TT 3D : Closer to the Edge - A Review with Padded Leathers
Padded leathers - that's all you've got when you step off at 170 mph and a fiery inferno engulfs the screen as bits of bike are blown everywhere. This incident was the end of Guy Martin's 2010 Isle of Man TT campaign.
TT 3D : Closer to the Edge is one of the most incredible movies of 2011. Guy Martin lived to tell the tale. Since the inception of the TT race in 1907, 231 riders have died looking for glory. The Isle of Man TT is the oldest and most famous motorcycle road race in the world. In 2007, the event celebrated its one hundredth birthday. The 37 mile public roads mountain course is widely regarded as the most dangerous on the planet. The TT is the ultimate challenge for man and machine. The thrill of racing flat-out for these band of brothers who risk it all and reach top speeds of 170 mph just inches from houses, lamp posts and stone walls.
The stars of the movie are the riders themselves. The first scene shows a guy waking up and immediately you think he's an actor playing the part. The camera pans down to a tattoo of a flaming piston on the back of his leg. You notice his mop-head and sideburns. This is Guy Martin in 2010. He provides much of the focus in the movie, along with leading riders John McGuinness, Ian Hutchinson and rising star Michael Dunlop. Martin is the likeable star of the show with his run-ins with the officials and his devoted legion of fans. He remains winless at the TT.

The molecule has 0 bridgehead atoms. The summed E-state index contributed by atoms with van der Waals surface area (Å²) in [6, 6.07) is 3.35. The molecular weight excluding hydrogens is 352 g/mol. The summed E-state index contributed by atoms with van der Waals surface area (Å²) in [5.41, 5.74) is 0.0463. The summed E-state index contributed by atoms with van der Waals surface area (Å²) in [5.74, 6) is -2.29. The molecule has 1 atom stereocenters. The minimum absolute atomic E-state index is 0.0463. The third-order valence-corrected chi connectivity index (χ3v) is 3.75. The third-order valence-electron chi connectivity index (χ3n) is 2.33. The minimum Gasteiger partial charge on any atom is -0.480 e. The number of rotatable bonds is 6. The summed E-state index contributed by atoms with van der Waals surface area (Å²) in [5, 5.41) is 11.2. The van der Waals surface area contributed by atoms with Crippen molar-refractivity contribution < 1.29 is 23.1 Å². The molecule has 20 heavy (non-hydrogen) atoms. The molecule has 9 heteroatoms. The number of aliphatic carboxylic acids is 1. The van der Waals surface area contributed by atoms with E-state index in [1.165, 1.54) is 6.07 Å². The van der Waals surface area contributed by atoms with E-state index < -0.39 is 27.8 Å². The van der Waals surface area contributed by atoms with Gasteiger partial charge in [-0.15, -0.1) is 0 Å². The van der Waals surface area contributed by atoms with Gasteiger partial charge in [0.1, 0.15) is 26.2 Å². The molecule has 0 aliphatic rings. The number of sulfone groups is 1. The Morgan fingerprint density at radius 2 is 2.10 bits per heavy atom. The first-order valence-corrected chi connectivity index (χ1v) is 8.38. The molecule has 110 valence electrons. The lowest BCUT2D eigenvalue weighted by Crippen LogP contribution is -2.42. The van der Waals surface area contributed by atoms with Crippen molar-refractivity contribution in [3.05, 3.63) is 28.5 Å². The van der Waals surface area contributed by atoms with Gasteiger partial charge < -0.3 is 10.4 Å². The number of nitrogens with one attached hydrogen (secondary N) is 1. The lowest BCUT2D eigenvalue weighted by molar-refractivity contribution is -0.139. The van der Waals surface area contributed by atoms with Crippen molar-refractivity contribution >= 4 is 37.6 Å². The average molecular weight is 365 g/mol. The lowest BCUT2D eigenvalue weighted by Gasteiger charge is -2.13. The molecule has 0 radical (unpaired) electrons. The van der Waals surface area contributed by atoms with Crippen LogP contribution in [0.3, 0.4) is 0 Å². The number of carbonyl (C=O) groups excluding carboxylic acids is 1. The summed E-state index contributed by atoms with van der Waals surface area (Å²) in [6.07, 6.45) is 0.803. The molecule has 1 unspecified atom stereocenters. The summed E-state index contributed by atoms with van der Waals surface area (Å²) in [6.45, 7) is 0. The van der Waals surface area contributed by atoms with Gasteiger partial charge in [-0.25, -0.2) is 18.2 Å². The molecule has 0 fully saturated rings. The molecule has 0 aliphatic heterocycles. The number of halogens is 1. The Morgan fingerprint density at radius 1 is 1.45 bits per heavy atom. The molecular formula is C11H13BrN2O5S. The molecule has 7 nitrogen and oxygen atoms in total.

John McGuinness remains the current master of the mountain course and the fastest man ever to lap the Isle of Man with a lap record of 131.578 mph. He said in 2007 that, "just because it's the 100th anniversary doesn't mean the walls will be made of rubber and the trees made of cheese. There's still some horrendous obstacles out there that are gonna have your pants down if you get it wrong".
Ian Hutchinson holds the record for the most wins (5) at a single TT meeting, achieving that clean sweep in the movie.
The average lap speed in 1907 was about 40 mph. The motorcycles have gone from 2 hp to over 200 hp. Riding gear has changed from flat caps and tweed jackets to full face helmets and one piece leathers. Riding gloves then, kept your hands warm. Now, racing gloves have pre-curved finger sections for additional grip and extra armour built into the glove. Additional protection can include titanium or carbon panels for knuckles and the joints of fingers. They may also have other protection panels for the heel of the hand and back of the hand.
The times may have changed but the heroism and courage of all the riders who have ever tackled the Isle of Man TT, remains the same. Let's hope it remains the greatest motorcycle road race in the world, the ultimate challenge for rider and machine.